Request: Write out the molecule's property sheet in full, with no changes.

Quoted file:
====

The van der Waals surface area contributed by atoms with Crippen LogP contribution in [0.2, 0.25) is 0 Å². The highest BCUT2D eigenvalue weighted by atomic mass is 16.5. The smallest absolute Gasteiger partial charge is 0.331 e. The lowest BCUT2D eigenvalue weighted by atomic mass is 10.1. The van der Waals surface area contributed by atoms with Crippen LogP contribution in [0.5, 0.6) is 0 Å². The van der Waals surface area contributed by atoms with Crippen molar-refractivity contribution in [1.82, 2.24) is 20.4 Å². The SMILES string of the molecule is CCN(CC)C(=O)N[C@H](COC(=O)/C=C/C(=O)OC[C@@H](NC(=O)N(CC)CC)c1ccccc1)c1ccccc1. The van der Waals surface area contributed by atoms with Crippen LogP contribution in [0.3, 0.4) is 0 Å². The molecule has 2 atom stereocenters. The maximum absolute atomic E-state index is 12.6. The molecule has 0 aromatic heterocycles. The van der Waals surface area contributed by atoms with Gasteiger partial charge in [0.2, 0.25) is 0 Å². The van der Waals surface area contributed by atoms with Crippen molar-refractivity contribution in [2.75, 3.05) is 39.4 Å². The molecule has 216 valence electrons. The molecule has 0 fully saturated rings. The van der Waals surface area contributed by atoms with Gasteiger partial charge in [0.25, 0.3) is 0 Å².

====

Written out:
The van der Waals surface area contributed by atoms with Crippen LogP contribution in [0.2, 0.25) is 0 Å². The highest BCUT2D eigenvalue weighted by atomic mass is 16.5. The smallest absolute Gasteiger partial charge is 0.331 e. The lowest BCUT2D eigenvalue weighted by atomic mass is 10.1. The van der Waals surface area contributed by atoms with Crippen LogP contribution in [0.5, 0.6) is 0 Å². The van der Waals surface area contributed by atoms with Crippen molar-refractivity contribution in [1.82, 2.24) is 20.4 Å². The SMILES string of the molecule is CCN(CC)C(=O)N[C@H](COC(=O)/C=C/C(=O)OC[C@@H](NC(=O)N(CC)CC)c1ccccc1)c1ccccc1. The van der Waals surface area contributed by atoms with Crippen LogP contribution in [0.3, 0.4) is 0 Å². The molecule has 2 atom stereocenters. The maximum absolute atomic E-state index is 12.6. The molecule has 0 aromatic heterocycles. The van der Waals surface area contributed by atoms with Gasteiger partial charge in [0.2, 0.25) is 0 Å². The van der Waals surface area contributed by atoms with Crippen molar-refractivity contribution in [2.75, 3.05) is 39.4 Å². The molecule has 216 valence electrons. The molecule has 0 fully saturated rings. The van der Waals surface area contributed by atoms with Gasteiger partial charge in [0.25, 0.3) is 0 Å².